We have a kind of plan for his next work and one leading to the next work; we’re scaling up in size. David works with classical technique in a modern way. He’s a very musical, expansive choreographer, and I’ve seen the dancers change and develop by working with him in this way. They’re showing more of themselves, they’re being brave and pushing themselves in a challenging piece—a physical piece—and they’re enjoying it. It’s super satisfying to see, and I am excited about our relationship.

Then there’s Kenneth MacMillan’s abstract three-movement ballet, “Concerto,” which was last performed by the National Ballet in 1990. Why this work now?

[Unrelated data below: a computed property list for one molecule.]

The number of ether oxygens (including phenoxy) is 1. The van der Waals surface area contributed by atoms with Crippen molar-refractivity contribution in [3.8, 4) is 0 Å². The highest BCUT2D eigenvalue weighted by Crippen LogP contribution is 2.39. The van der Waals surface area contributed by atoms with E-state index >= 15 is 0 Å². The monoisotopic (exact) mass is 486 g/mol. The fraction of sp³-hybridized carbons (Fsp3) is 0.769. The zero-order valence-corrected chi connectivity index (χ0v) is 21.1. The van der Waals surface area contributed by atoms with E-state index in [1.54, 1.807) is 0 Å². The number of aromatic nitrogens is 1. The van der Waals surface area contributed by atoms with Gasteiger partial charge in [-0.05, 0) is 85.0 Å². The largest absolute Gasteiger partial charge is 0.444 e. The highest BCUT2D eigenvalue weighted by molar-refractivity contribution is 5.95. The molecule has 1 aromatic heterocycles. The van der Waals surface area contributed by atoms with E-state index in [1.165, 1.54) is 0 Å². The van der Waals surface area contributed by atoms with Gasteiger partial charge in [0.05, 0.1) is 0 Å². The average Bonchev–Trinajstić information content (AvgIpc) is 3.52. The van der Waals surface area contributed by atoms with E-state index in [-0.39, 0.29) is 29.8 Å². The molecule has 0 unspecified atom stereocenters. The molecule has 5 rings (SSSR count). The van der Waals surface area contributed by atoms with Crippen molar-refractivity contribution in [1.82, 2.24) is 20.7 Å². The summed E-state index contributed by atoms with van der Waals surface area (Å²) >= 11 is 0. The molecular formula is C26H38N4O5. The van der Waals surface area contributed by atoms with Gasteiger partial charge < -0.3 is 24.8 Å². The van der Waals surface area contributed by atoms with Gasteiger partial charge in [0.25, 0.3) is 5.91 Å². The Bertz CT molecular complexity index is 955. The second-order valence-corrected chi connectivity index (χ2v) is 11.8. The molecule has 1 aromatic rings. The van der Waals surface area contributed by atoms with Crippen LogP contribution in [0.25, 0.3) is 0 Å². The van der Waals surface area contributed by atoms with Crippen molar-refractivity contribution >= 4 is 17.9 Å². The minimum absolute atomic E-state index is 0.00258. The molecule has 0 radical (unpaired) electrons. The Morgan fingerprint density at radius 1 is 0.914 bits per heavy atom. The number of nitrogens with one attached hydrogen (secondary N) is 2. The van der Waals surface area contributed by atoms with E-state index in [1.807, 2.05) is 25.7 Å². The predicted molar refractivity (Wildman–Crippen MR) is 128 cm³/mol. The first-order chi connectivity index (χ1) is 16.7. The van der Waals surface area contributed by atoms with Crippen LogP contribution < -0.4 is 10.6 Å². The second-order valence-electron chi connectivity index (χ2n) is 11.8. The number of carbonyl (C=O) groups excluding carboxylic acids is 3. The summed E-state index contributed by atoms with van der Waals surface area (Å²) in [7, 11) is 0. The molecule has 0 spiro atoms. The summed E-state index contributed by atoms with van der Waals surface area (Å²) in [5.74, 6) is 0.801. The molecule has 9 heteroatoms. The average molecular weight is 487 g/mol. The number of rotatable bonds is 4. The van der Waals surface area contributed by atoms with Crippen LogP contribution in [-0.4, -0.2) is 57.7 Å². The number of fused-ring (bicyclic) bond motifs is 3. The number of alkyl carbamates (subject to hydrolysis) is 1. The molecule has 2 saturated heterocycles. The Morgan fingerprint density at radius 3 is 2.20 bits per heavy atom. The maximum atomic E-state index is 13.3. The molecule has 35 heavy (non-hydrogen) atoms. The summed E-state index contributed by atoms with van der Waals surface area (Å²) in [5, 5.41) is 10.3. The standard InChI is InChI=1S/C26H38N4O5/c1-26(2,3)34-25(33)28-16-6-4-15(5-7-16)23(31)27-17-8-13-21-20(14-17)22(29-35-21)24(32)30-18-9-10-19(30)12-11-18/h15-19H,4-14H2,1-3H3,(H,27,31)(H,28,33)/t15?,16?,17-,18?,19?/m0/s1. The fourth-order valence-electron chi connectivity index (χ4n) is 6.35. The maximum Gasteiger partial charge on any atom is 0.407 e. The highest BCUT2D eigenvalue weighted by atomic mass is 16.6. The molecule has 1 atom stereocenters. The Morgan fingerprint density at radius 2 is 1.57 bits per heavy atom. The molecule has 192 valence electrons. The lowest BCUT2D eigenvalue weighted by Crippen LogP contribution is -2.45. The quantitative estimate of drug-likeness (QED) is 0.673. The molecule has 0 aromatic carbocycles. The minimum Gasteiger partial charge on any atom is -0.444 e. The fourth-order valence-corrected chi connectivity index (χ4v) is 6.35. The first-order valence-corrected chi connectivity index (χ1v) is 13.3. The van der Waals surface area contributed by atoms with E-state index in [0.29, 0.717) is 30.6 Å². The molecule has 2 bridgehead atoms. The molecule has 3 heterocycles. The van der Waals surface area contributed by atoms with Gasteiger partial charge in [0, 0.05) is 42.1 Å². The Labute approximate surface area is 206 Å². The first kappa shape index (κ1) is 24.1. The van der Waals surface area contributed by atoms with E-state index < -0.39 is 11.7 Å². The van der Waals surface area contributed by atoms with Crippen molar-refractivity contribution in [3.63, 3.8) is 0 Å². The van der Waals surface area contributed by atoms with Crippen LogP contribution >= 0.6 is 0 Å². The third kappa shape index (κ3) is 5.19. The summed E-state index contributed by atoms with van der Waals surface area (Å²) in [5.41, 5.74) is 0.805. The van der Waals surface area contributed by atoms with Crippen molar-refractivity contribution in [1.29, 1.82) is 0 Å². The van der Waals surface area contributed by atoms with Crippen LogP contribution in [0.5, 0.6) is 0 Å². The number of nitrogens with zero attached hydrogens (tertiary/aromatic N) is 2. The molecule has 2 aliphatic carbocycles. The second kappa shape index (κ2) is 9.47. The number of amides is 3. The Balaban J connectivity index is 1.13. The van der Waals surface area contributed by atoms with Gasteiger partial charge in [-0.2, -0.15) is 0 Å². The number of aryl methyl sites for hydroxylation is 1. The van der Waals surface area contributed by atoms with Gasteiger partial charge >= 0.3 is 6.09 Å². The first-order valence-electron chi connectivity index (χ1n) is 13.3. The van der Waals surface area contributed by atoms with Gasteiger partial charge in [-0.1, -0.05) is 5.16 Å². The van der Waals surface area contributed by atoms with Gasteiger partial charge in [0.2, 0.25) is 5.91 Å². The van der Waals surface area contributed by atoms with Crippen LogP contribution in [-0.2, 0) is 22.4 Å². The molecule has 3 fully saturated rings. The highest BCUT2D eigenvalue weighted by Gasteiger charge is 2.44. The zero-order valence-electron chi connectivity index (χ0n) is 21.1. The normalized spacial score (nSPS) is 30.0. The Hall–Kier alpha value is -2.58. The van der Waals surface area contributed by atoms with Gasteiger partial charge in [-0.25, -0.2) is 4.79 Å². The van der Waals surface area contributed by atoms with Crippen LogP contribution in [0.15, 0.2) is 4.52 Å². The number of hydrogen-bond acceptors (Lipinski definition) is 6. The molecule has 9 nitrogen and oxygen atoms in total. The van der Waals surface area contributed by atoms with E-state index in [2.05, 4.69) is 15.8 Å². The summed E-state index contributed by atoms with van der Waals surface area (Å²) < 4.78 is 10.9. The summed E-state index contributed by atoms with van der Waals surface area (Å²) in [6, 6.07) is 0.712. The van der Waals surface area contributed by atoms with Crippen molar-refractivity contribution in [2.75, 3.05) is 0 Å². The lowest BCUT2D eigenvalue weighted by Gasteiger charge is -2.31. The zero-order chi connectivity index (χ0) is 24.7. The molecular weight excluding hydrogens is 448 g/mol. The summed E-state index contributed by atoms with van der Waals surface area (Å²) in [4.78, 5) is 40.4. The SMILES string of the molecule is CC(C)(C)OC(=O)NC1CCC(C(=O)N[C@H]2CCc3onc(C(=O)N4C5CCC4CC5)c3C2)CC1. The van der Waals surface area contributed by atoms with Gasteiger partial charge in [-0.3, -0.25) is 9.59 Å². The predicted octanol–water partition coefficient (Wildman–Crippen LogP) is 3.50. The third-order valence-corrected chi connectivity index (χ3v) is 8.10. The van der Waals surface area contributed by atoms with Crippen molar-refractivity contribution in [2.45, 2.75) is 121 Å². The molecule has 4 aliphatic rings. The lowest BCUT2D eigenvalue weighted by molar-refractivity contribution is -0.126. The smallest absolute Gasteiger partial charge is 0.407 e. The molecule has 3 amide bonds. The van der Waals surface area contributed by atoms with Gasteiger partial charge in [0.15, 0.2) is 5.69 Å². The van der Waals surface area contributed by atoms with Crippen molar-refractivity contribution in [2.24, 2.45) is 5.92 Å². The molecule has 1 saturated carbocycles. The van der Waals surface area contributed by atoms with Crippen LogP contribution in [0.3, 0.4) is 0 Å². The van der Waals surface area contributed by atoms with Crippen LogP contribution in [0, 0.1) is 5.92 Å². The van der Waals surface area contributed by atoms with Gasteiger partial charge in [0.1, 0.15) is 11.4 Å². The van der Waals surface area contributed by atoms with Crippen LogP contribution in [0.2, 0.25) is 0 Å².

It’s interesting, because every time I see it, I discover something new. Again, it underpins this immense craft of structure and musicality. It’s happy; I love watching it; it makes me feel good. When I brought it into the company initially it was to get a lot of people on stage after Covid— to celebrate a return to the stage. It has that joy about it.

Of course, with the exquisite pas de deux in the middle that was created on Lynn Seymour, who just passed away, it feels even more poignant bringing it. Lynn was one of my teachers at school, one of my idols. I shared the stage with her in many ballets and it felt like the right choice for all of those numbers [because] we go from a violin-led musical experience to the piano to Crystal with the choir. It’s a nice arc.

You’ve said there are about 70 dancers, including apprentices, in the company, depending on the year. What do you look for in a dancer?